Old Battery Receivers

 These sets were made by radio enthusiasts from readily available components.. exactly when I can't say.

In the late 20s and early 30s ready made sets were horrendously expensive. Because of massive inflation and the pitifully low value of the pound in the 21st century, it is hard to imagine the true cost of a simple manufactured wireless in those early days of broadcasting.

A new car could be bought for £100. A new radio, together with its batteries, loudspeaker and aerial was around £20.

A cheap modern car at £7,500 would make the equivalent price of a wireless a thumping £2,500.

It was therefore the only option for the typical family to save up, buy components and build their own set.

Even basic components were expensive. Because of harsh resale price maintenance and organised, legally enforced, retailing at inflated prices it was very difficult to afford the parts to make a radio set. Even Marconi had his pound of flesh. Besides the large rate of purchase tax, duty had to be paid to the Marconi Company for one's radio. This was calculated on the number of valves it used hence the popularity of crystal sets long after they were essentially obsolete. The BBC also claimed money through licenses in order to finance their Company. In the earliest days, sets were stamped with a label proving that money had been forwarded to the BBC by the manufacturer.

A new old set?

 What looks like a home-built late 1920's or early 30's TRF radio..

Arrived on 8th April after a difficult 15 days with Parcelforce (see Grumble 33)

I don't quite know what to make of this pretty looking set!

Maybe I should just say it's a home built set from the late 20s

The chap I bought it from described it as "restored condition" and believes it to be a genuine early radio.

It certainly uses period radio parts. A new Z21 and HL2 with an unmarked triode output valve, a "new" Ferranti inter-stage transformer, a pair of "Ormond" slow motion drives and a variety of other bits and pieces can be seen under the hinged lid.

However I'm of the opinion it was built after WWII rather than before. Exactly when? Later rather than earlier I would say because this type of set would have been commonly available and scarcely worth the trouble duplicating.

There are a few mistakes in the woodworking.....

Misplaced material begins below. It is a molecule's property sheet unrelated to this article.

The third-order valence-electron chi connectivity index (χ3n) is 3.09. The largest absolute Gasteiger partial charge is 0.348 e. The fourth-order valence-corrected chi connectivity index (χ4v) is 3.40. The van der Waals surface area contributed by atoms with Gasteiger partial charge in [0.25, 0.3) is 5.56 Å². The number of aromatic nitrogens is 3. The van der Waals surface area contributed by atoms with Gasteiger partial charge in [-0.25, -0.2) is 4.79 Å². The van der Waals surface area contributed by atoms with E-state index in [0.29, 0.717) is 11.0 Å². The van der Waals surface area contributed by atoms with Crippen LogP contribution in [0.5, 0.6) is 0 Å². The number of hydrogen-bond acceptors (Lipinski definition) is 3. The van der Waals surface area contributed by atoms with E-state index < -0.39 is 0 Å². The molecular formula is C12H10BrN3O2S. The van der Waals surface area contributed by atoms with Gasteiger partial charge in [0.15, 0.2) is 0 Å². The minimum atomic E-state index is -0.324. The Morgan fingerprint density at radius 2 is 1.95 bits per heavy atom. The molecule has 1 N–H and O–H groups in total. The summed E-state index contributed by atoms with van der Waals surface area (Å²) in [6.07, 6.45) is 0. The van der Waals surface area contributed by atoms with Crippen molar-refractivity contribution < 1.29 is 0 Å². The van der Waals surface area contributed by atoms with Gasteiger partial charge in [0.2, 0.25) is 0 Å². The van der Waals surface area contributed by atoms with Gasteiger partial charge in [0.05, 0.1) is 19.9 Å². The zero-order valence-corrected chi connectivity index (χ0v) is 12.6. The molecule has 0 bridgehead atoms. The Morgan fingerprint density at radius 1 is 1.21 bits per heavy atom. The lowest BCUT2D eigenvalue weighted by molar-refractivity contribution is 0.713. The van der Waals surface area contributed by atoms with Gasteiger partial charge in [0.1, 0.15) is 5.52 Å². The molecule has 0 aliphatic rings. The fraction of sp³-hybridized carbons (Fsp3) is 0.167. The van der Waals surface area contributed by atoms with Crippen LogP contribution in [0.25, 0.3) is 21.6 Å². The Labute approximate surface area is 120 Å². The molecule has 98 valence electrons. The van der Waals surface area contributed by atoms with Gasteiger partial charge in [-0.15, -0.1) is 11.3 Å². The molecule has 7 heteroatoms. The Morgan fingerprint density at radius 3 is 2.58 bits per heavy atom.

For a start, plywood is generally sold with a good side and a cheap side. For some strange reason the cheap side is on the outside as there is a join in the veneer on the outside. Perhaps the constructor thought the grain of the good side didn't look as good and overlooked the vertical line in favour of the figuring of the wood and I'm sure I've seen the beaded moulding, used for hiding screws securing the front panel, in B&Q.

Ignoring the piece of clear polythene choc block as an indisputable recent addition, the wiring is a mixture of varnished sleeved single BTC and the type of pink covered cable pre-dating modern plastic that was used to wire factories in the 40s and 50s.

There is a small moulded mica capacitor dating from war-time and an aluminium sheet under the RF stage.

The "Silver Ghost" permanent magnet dynamic loudspeaker made by "Lamplugh Radio" has been re-coned.

Where did the case come from?

Is it entirely home made or was it once a china display cabinet?

However having said all this..

It will be interesting to hear what it sounds like as everything seems to be present to enable me to get it going.

I would be interested though to hear from anyone that could shed some light on it's origin whether it be 1928, 1930 or 1989.

As a future cottage industry it will be a dead loss as the value of the components in the set is worth more than I paid for it!


A battery-operated TRF receiver

Old or new ?... judge for yourself by clicking the picture 


See more old battery receivers from the 20s and 30s

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